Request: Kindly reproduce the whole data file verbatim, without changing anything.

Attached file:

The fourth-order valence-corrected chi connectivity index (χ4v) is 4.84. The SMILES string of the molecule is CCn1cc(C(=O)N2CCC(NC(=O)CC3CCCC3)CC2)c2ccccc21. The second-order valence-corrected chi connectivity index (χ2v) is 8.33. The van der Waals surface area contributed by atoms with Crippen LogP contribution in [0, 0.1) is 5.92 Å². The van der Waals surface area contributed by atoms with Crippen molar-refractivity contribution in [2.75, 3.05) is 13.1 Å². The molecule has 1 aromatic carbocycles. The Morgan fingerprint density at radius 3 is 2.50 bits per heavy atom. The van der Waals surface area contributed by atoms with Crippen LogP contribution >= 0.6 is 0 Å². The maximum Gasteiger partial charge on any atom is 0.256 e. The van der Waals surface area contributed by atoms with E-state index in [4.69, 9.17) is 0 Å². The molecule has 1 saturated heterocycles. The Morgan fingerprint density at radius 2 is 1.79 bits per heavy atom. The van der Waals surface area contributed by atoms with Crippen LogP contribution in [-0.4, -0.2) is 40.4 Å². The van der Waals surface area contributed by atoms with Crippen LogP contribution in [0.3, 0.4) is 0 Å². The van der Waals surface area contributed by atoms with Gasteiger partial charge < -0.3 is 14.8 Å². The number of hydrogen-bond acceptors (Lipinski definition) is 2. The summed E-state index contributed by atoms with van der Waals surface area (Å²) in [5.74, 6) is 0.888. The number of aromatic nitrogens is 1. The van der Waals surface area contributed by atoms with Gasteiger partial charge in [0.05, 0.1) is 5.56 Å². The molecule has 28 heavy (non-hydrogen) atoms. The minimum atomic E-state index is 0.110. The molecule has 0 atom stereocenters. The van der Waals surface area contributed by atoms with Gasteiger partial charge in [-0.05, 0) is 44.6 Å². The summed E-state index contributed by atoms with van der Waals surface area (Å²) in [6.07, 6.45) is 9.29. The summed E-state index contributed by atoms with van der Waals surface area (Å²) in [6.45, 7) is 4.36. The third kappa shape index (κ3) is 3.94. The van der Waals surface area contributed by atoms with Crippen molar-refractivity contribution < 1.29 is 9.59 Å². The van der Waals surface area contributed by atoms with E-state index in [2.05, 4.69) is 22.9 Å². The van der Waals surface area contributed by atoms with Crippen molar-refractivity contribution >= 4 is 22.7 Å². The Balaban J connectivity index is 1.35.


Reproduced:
The fourth-order valence-corrected chi connectivity index (χ4v) is 4.84. The SMILES string of the molecule is CCn1cc(C(=O)N2CCC(NC(=O)CC3CCCC3)CC2)c2ccccc21. The second-order valence-corrected chi connectivity index (χ2v) is 8.33. The van der Waals surface area contributed by atoms with Crippen LogP contribution in [0, 0.1) is 5.92 Å². The van der Waals surface area contributed by atoms with Crippen molar-refractivity contribution in [2.75, 3.05) is 13.1 Å². The molecule has 1 aromatic carbocycles. The Morgan fingerprint density at radius 3 is 2.50 bits per heavy atom. The van der Waals surface area contributed by atoms with Crippen LogP contribution >= 0.6 is 0 Å². The maximum Gasteiger partial charge on any atom is 0.256 e. The van der Waals surface area contributed by atoms with E-state index in [4.69, 9.17) is 0 Å². The molecule has 1 saturated heterocycles. The Morgan fingerprint density at radius 2 is 1.79 bits per heavy atom. The van der Waals surface area contributed by atoms with Crippen LogP contribution in [-0.4, -0.2) is 40.4 Å². The van der Waals surface area contributed by atoms with Crippen LogP contribution in [0.3, 0.4) is 0 Å². The van der Waals surface area contributed by atoms with Gasteiger partial charge < -0.3 is 14.8 Å². The number of hydrogen-bond acceptors (Lipinski definition) is 2. The summed E-state index contributed by atoms with van der Waals surface area (Å²) in [5.74, 6) is 0.888. The number of aromatic nitrogens is 1. The van der Waals surface area contributed by atoms with Gasteiger partial charge in [0.05, 0.1) is 5.56 Å². The molecule has 28 heavy (non-hydrogen) atoms. The minimum atomic E-state index is 0.110. The molecule has 0 atom stereocenters. The van der Waals surface area contributed by atoms with Gasteiger partial charge in [-0.05, 0) is 44.6 Å². The summed E-state index contributed by atoms with van der Waals surface area (Å²) in [6.07, 6.45) is 9.29. The summed E-state index contributed by atoms with van der Waals surface area (Å²) in [6.45, 7) is 4.36. The third kappa shape index (κ3) is 3.94. The van der Waals surface area contributed by atoms with Crippen molar-refractivity contribution < 1.29 is 9.59 Å². The van der Waals surface area contributed by atoms with E-state index in [2.05, 4.69) is 22.9 Å². The van der Waals surface area contributed by atoms with Crippen molar-refractivity contribution >= 4 is 22.7 Å². The Balaban J connectivity index is 1.35.